Great Interviews Are a Dialogue!

Interview DialogueToo many job interviews become one-way grill sessions. The potential employer asks a question and the candidate answers. Next question… next answer… and so it goes. Perhaps near the end of the interview, the employer asks if the candidate has any questions, then the process reverses for a few short minutes.

Then one candidate out of the many asks some questions as part of their reply to the question posed to them… and the whole dynamic changes! All of a sudden, the interview becomes a dialogue!

It’s more of a conversation between professionals to mutually come to a conclusion on a business decision.

That candidate stands out from the others, and has better information to make their own decision about whether the job is the right one for them.

Job seekers often don’t think it’s appropriate to ask questions during the middle of an interview. It can, however, be a great differentiator between them and most other applicants.

So what does it look like?  Here are some examples and recommendations…

  • Always ask questions appropriate to the topic being discussed. Don’t awkwardly ask a question that diverts the conversation in another direction if the interviewer hasn’t changed topic themselves.
  • As an example… if the interviewer asks: “Can you give me an example of how you work with teams?”

    You might reply: “I’ve had a lot of experience on project teams, one example of how I helped a team successfully meet our objectives was… (fill in the story). Can you tell me more about the team I would be working with here?”

  • These questions create a 2-way conversation, and give the interviewee insight into the company, manager, team and environment. They are a great way to find out what the job and organization are really like.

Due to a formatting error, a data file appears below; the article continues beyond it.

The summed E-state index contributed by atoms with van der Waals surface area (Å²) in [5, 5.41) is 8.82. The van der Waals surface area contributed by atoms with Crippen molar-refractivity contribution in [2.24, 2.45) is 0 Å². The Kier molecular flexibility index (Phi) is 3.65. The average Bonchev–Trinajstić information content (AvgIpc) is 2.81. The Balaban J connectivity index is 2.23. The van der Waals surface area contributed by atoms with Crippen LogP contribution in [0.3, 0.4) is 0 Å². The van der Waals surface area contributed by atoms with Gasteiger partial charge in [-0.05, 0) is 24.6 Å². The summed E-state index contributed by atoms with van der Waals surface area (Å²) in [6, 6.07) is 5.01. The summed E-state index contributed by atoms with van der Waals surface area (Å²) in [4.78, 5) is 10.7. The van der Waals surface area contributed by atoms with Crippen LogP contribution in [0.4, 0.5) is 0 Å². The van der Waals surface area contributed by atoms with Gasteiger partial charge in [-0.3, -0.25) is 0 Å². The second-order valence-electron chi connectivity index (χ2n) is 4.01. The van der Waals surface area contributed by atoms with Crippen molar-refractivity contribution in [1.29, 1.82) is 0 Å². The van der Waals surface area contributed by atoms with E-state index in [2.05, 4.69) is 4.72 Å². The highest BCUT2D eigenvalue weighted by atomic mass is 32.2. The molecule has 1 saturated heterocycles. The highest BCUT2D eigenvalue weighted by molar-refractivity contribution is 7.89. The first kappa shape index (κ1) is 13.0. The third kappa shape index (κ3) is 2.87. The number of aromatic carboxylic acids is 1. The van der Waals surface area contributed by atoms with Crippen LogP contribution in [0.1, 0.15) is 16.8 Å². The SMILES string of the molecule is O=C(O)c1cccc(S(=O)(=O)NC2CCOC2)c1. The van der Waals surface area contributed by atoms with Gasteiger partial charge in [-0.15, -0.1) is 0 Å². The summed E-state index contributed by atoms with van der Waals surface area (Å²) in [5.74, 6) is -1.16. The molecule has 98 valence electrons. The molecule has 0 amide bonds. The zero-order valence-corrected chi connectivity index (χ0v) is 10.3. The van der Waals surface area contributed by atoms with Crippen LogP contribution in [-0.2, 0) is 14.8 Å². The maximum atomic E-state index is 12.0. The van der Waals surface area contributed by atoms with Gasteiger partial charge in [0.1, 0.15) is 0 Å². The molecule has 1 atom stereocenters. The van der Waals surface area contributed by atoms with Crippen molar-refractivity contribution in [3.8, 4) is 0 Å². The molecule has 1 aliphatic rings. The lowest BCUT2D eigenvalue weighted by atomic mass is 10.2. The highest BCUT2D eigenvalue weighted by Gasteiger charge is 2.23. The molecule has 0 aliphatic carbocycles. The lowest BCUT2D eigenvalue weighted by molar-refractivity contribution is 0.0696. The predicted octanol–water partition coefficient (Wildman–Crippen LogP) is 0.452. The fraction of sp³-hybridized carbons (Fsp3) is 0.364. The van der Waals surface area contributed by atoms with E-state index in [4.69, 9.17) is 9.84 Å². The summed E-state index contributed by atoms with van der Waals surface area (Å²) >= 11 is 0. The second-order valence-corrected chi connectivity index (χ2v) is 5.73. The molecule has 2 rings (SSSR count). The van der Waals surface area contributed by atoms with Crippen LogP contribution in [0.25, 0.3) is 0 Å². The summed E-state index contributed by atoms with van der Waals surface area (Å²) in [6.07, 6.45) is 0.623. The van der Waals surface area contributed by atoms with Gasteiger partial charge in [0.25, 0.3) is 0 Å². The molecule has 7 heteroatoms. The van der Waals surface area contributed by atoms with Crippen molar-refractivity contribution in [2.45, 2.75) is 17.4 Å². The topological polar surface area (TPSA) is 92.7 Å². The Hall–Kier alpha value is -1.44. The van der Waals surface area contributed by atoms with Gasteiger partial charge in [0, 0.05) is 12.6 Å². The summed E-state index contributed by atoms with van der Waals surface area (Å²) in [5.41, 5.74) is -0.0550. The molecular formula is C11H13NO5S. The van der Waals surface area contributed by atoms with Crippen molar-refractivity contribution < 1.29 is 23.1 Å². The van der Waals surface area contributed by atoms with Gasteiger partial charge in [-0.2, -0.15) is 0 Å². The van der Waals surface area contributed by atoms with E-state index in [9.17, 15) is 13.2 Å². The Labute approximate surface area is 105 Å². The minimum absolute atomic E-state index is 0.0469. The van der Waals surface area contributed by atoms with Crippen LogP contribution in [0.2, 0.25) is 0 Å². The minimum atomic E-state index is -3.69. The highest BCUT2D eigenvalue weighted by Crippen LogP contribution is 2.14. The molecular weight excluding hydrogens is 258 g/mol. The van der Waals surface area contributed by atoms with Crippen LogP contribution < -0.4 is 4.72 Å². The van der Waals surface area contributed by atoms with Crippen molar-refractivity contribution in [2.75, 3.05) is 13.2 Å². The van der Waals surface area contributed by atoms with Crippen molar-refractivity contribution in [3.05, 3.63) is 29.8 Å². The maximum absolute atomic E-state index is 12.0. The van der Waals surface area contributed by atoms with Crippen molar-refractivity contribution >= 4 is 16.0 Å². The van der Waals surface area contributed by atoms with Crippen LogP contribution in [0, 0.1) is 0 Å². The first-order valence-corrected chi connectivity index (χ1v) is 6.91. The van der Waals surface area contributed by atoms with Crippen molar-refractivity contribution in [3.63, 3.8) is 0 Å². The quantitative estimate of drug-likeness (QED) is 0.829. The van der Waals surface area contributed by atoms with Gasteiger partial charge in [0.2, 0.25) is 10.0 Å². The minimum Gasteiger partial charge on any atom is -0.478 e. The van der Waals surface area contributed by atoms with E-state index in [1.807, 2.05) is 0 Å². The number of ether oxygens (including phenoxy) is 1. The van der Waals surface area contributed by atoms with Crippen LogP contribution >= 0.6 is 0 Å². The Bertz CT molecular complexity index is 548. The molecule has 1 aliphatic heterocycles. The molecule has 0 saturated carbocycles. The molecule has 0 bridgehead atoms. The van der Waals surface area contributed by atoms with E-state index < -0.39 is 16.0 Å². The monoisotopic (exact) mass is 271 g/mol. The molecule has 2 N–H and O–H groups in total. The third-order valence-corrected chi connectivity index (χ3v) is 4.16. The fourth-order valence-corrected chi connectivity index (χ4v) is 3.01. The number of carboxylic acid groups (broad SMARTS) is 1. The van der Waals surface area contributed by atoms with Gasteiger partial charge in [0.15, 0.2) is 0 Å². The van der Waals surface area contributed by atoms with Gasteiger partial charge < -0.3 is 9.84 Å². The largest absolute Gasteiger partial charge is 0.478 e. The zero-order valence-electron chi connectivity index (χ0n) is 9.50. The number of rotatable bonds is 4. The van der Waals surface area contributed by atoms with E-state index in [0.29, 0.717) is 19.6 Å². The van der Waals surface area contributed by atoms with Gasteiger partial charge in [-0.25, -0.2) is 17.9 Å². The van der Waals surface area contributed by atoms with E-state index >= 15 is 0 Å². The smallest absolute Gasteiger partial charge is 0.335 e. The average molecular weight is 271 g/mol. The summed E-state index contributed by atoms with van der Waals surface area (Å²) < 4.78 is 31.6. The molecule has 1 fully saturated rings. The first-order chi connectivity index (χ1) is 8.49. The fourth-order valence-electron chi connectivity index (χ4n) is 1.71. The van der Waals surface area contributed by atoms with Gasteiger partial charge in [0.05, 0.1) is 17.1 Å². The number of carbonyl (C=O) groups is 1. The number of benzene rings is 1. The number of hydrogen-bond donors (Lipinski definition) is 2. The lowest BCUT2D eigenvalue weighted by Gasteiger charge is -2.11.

• As an example… if the interviewer asks: “Tell me about the management style you prefer.”

    You might reply: “Generally I prefer… (give your honest preference). How would you describe the management style here?”

A discussion, back and forth with the employer and candidate each asking questions of each other throughout the interview creates a great impression, provides more valuable information for both parties to make a more informed decision, and results in a much conversational meeting.

Turn your interviews into a dialogue instead of a grill session and you’ll gain better results!

Harry Urschel has over 20 years experience as a technology recruiter in Minnesota. He currently operates as e-Executives, writes a blog for Job Seekers called The Wise Job Search, and can be found on Twitter as @eExecutives.

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Comments

  1. Discussions can also stem from company news or recent events. For instance, if the interviewer asks about a certain skill you possess, you can relate it back to something that could have helped the company to be better or assisted them in a project. This not only presents your talent, it also shows you’re interested in the company beyond getting a salaried position.

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